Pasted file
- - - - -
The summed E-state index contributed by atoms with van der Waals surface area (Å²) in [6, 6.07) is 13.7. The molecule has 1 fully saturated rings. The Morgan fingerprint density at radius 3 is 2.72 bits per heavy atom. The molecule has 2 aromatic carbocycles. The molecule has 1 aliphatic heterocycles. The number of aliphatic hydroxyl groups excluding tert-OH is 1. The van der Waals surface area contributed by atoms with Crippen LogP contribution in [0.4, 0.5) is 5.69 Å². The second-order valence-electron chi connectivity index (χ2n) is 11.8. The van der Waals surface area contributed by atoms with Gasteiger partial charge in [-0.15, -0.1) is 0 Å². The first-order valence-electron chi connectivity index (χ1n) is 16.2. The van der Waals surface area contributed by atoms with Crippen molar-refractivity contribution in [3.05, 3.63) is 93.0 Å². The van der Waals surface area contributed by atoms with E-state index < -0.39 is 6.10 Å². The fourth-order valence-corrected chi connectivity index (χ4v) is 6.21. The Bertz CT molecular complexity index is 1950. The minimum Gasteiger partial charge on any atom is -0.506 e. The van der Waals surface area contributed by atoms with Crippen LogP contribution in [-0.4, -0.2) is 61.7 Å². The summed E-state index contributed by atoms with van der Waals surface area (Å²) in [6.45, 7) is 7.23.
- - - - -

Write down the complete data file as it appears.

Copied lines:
The summed E-state index contributed by atoms with van der Waals surface area (Å²) in [6, 6.07) is 13.7. The molecule has 1 fully saturated rings. The Morgan fingerprint density at radius 3 is 2.72 bits per heavy atom. The molecule has 2 aromatic carbocycles. The molecule has 1 aliphatic heterocycles. The number of aliphatic hydroxyl groups excluding tert-OH is 1. The van der Waals surface area contributed by atoms with Crippen LogP contribution in [0.4, 0.5) is 5.69 Å². The second-order valence-electron chi connectivity index (χ2n) is 11.8. The van der Waals surface area contributed by atoms with Gasteiger partial charge in [-0.15, -0.1) is 0 Å². The first-order valence-electron chi connectivity index (χ1n) is 16.2. The van der Waals surface area contributed by atoms with Crippen molar-refractivity contribution in [3.05, 3.63) is 93.0 Å². The van der Waals surface area contributed by atoms with E-state index < -0.39 is 6.10 Å². The fourth-order valence-corrected chi connectivity index (χ4v) is 6.21. The Bertz CT molecular complexity index is 1950. The minimum Gasteiger partial charge on any atom is -0.506 e. The van der Waals surface area contributed by atoms with Crippen LogP contribution in [-0.4, -0.2) is 61.7 Å². The summed E-state index contributed by atoms with van der Waals surface area (Å²) in [6.45, 7) is 7.23.